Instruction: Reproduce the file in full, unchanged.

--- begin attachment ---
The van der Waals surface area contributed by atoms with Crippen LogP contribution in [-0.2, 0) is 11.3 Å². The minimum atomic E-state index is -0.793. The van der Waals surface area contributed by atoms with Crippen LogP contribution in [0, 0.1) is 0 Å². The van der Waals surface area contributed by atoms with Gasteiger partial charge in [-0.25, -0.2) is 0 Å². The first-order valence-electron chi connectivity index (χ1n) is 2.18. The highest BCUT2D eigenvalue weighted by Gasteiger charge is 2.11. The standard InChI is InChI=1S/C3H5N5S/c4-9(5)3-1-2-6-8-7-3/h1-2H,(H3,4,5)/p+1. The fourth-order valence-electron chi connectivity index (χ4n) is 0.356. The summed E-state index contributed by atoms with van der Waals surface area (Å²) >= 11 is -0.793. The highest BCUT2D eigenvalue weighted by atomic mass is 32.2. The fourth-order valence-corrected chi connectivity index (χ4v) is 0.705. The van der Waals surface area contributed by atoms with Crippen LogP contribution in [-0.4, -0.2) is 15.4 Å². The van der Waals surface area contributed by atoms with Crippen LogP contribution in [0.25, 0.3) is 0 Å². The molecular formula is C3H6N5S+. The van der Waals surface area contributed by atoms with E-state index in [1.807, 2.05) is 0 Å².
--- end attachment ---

The van der Waals surface area contributed by atoms with Crippen LogP contribution in [-0.2, 0) is 11.3 Å². The minimum atomic E-state index is -0.793. The van der Waals surface area contributed by atoms with Crippen LogP contribution in [0, 0.1) is 0 Å². The van der Waals surface area contributed by atoms with Gasteiger partial charge in [-0.25, -0.2) is 0 Å². The first-order valence-electron chi connectivity index (χ1n) is 2.18. The highest BCUT2D eigenvalue weighted by Gasteiger charge is 2.11. The standard InChI is InChI=1S/C3H5N5S/c4-9(5)3-1-2-6-8-7-3/h1-2H,(H3,4,5)/p+1. The fourth-order valence-electron chi connectivity index (χ4n) is 0.356. The summed E-state index contributed by atoms with van der Waals surface area (Å²) >= 11 is -0.793. The highest BCUT2D eigenvalue weighted by atomic mass is 32.2. The fourth-order valence-corrected chi connectivity index (χ4v) is 0.705. The van der Waals surface area contributed by atoms with Crippen LogP contribution in [-0.4, -0.2) is 15.4 Å². The van der Waals surface area contributed by atoms with Crippen LogP contribution in [0.25, 0.3) is 0 Å². The molecular formula is C3H6N5S+. The van der Waals surface area contributed by atoms with E-state index in [1.807, 2.05) is 0 Å².